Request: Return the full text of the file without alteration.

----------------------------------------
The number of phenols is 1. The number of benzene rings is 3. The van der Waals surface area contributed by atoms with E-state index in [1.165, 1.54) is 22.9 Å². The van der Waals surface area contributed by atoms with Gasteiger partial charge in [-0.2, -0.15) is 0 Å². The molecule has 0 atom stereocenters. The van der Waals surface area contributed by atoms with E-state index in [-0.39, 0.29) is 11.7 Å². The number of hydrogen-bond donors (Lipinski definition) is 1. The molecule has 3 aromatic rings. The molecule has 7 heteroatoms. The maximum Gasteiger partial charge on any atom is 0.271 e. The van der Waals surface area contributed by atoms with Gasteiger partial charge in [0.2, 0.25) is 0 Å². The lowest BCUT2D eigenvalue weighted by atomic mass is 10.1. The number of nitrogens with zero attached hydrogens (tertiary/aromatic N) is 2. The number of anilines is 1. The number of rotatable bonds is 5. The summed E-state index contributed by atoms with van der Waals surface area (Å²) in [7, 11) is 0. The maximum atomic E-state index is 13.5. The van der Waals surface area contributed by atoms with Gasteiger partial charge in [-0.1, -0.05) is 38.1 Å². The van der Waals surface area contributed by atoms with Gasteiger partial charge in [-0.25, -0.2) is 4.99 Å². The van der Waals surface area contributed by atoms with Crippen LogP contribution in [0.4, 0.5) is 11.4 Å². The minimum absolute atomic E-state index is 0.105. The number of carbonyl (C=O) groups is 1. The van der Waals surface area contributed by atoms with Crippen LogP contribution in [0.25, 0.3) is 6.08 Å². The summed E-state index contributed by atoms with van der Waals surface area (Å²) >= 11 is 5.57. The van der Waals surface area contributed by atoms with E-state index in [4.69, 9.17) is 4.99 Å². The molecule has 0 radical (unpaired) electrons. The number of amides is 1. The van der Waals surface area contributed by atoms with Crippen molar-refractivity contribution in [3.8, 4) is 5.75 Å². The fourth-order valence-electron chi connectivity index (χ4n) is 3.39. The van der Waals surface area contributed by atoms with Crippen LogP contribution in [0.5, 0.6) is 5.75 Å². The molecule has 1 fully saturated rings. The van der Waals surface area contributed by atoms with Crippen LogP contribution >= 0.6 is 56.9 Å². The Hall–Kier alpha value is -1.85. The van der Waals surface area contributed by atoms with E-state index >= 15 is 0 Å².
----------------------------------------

The number of phenols is 1. The number of benzene rings is 3. The van der Waals surface area contributed by atoms with E-state index in [1.165, 1.54) is 22.9 Å². The van der Waals surface area contributed by atoms with Gasteiger partial charge in [-0.2, -0.15) is 0 Å². The molecule has 0 atom stereocenters. The van der Waals surface area contributed by atoms with E-state index in [-0.39, 0.29) is 11.7 Å². The number of hydrogen-bond donors (Lipinski definition) is 1. The molecule has 3 aromatic rings. The molecule has 7 heteroatoms. The maximum Gasteiger partial charge on any atom is 0.271 e. The van der Waals surface area contributed by atoms with Gasteiger partial charge in [0.2, 0.25) is 0 Å². The lowest BCUT2D eigenvalue weighted by atomic mass is 10.1. The number of nitrogens with zero attached hydrogens (tertiary/aromatic N) is 2. The number of anilines is 1. The number of rotatable bonds is 5. The summed E-state index contributed by atoms with van der Waals surface area (Å²) in [7, 11) is 0. The maximum atomic E-state index is 13.5. The van der Waals surface area contributed by atoms with Gasteiger partial charge in [-0.1, -0.05) is 38.1 Å². The van der Waals surface area contributed by atoms with Gasteiger partial charge in [-0.25, -0.2) is 4.99 Å². The van der Waals surface area contributed by atoms with Crippen LogP contribution in [0.4, 0.5) is 11.4 Å². The minimum absolute atomic E-state index is 0.105. The number of carbonyl (C=O) groups is 1. The van der Waals surface area contributed by atoms with Crippen LogP contribution in [0.25, 0.3) is 6.08 Å². The summed E-state index contributed by atoms with van der Waals surface area (Å²) >= 11 is 5.57. The van der Waals surface area contributed by atoms with E-state index in [4.69, 9.17) is 4.99 Å². The molecule has 0 radical (unpaired) electrons. The number of amides is 1. The van der Waals surface area contributed by atoms with Crippen molar-refractivity contribution in [3.8, 4) is 5.75 Å². The fourth-order valence-electron chi connectivity index (χ4n) is 3.39. The van der Waals surface area contributed by atoms with Crippen LogP contribution in [0.5, 0.6) is 5.75 Å². The molecule has 1 fully saturated rings. The van der Waals surface area contributed by atoms with Crippen LogP contribution >= 0.6 is 56.9 Å². The Hall–Kier alpha value is -1.85. The van der Waals surface area contributed by atoms with E-state index >= 15 is 0 Å².